You want to know what happened. You want to know why his parents continued to live together despite their extreme unhappiness. You want to know why his mother stopped caring for the family.
To do this, he travels to India. Eleven years after his mild-mannered engineer father’s departure, Deb finds an opportunity to connect with him, to answer questions about their past. With his girlfriend, Wesley, Deb travels to India to attend a friend’s wedding. They use this opportunity to connect with his long-estranged father.
The chapter, “I almost didn’t recognise you” is the poignant first meeting of a grown up son with his father. In Kolkata after all those years, the meeting is upbeat yet awkward. The father’s hometown is the son’s tourist destination. Exiting the airport, Deb searches for his father, Shyamal. As he checks his phone, he thinks about his relationship, “I knew that he existed, but he was just a phone contact, in the same way that DAN FROM THE NETWORKING EVENT YOU HATED lingered in your contact list: something between a stranger and a forgotten childhood acquaintance.”
Shyamal’s personality is revealed through his home decor. A photograph of movie star, Omar Sharif, is explained away with an unbelievable story of a meeting in Egypt. Later, as they go sightseeing, he captures every moment of his son and his girlfriend’s visit to India as if making up for lost years.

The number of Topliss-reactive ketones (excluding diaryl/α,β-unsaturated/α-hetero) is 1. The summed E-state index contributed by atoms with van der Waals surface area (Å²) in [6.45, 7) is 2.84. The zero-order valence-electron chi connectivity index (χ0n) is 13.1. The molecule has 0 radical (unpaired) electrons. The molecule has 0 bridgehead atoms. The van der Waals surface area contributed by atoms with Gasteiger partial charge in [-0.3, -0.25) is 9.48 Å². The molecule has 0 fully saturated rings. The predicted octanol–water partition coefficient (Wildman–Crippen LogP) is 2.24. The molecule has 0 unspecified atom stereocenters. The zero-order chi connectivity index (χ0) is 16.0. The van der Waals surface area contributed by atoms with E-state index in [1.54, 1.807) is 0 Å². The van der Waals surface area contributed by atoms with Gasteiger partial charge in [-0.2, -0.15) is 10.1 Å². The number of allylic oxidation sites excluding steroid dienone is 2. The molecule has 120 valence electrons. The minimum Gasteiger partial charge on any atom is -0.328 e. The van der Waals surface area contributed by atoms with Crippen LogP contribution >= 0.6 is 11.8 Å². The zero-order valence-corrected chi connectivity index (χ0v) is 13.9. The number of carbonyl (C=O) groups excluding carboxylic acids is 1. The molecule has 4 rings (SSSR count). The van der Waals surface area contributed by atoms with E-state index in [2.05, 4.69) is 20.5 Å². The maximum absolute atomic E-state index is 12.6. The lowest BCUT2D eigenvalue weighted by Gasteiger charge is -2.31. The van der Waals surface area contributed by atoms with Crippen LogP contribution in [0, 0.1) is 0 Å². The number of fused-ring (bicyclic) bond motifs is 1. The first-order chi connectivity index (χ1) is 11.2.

Deb’s mother is unique. She lives a lonely life but tries to connect with her son through technology. In some humorous and familiar interactions, he describes his mother as a “human equivalent of analog in a digital world,” and “she loved typing in capital letters, the same way my dad likes speaking in them”.
To write this book, Deb records conversations with his parents. On the surface, this seems to impede the flow of the story. But requiring a recording is testimony to how little they know each other. When Deb tries to connect directly his parents respond on parallel plains. A lot of learning needs to happen.
Deb organises his family members in places and situations that dramatise the missed connections and translations. The divisions are wide and deep, crossing continents and decades. It will take just as long to cross over, but models exist; models of families like his own, from his own culture show him how to connect. As he builds his own family, he learns from them. And as he learns how to build a family, he brings his parents along with him. According to Kirkus Reviews, this is “A sympathetic portrait of South Asians who are neither crazy and rich nor humourless nerds.”
At the centre of the story with so many shaky relationships, Deb and Wesley create stability. Wesley figures prominently in the story, first prompting Deb to reach out to his parents and then fading into the background for him to build a new relationship with them. The story is well-paced.
For the Pakistani reader, the generational conflict is familiar: one generation looking to the past and struggling to retain what is lost, the other moving forward to come to terms with the present. Deb’s tragic but humorous memoir is now available at Folio Books.
Meeting the Indian
Parents Who Raised Me
Author: Sopan Deb
Publisher: Folio Books
The writer, author of Wild Boar in the Cane Field, blogs at www.Tillism.com